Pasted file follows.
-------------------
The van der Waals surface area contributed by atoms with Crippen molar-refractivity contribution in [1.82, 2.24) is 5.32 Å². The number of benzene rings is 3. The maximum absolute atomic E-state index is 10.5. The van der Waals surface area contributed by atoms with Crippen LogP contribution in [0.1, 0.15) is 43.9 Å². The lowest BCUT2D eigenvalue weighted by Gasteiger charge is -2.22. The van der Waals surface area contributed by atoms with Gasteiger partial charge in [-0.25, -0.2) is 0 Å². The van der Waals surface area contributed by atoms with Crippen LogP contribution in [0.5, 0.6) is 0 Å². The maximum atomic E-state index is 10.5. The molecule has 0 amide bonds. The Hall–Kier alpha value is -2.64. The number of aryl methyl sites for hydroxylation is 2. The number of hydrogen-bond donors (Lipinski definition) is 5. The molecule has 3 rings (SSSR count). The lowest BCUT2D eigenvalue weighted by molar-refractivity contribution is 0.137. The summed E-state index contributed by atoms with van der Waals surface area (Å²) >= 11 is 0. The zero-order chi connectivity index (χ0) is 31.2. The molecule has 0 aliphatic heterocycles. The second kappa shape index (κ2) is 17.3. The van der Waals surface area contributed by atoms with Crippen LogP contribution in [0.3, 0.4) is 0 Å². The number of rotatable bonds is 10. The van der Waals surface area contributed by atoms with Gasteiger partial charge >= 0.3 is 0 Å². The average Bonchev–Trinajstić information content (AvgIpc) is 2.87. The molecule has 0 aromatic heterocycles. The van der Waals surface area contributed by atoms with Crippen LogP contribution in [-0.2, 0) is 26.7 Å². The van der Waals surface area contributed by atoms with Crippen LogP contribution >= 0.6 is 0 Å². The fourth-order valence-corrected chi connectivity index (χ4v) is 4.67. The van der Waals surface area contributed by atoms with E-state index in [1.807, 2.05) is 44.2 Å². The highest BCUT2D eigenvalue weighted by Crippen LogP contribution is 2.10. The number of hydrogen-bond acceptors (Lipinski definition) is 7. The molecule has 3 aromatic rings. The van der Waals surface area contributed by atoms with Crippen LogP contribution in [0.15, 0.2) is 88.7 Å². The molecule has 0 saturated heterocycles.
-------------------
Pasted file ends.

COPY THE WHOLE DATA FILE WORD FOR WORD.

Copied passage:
The van der Waals surface area contributed by atoms with Crippen molar-refractivity contribution in [1.82, 2.24) is 5.32 Å². The number of benzene rings is 3. The maximum absolute atomic E-state index is 10.5. The van der Waals surface area contributed by atoms with Crippen LogP contribution in [0.1, 0.15) is 43.9 Å². The lowest BCUT2D eigenvalue weighted by Gasteiger charge is -2.22. The van der Waals surface area contributed by atoms with Gasteiger partial charge in [-0.25, -0.2) is 0 Å². The van der Waals surface area contributed by atoms with Crippen LogP contribution in [0.5, 0.6) is 0 Å². The maximum atomic E-state index is 10.5. The molecule has 0 amide bonds. The Hall–Kier alpha value is -2.64. The number of aryl methyl sites for hydroxylation is 2. The number of hydrogen-bond donors (Lipinski definition) is 5. The molecule has 3 rings (SSSR count). The lowest BCUT2D eigenvalue weighted by molar-refractivity contribution is 0.137. The summed E-state index contributed by atoms with van der Waals surface area (Å²) >= 11 is 0. The zero-order chi connectivity index (χ0) is 31.2. The molecule has 0 aliphatic heterocycles. The second kappa shape index (κ2) is 17.3. The van der Waals surface area contributed by atoms with Crippen LogP contribution in [0.3, 0.4) is 0 Å². The number of rotatable bonds is 10. The van der Waals surface area contributed by atoms with Gasteiger partial charge >= 0.3 is 0 Å². The average Bonchev–Trinajstić information content (AvgIpc) is 2.87. The molecule has 0 aromatic heterocycles. The van der Waals surface area contributed by atoms with Crippen LogP contribution in [-0.2, 0) is 26.7 Å². The van der Waals surface area contributed by atoms with Crippen LogP contribution >= 0.6 is 0 Å². The fourth-order valence-corrected chi connectivity index (χ4v) is 4.67. The van der Waals surface area contributed by atoms with E-state index in [1.807, 2.05) is 44.2 Å². The highest BCUT2D eigenvalue weighted by Crippen LogP contribution is 2.10. The number of hydrogen-bond acceptors (Lipinski definition) is 7. The molecule has 3 aromatic rings. The van der Waals surface area contributed by atoms with Crippen LogP contribution in [0.15, 0.2) is 88.7 Å². The molecule has 0 saturated heterocycles.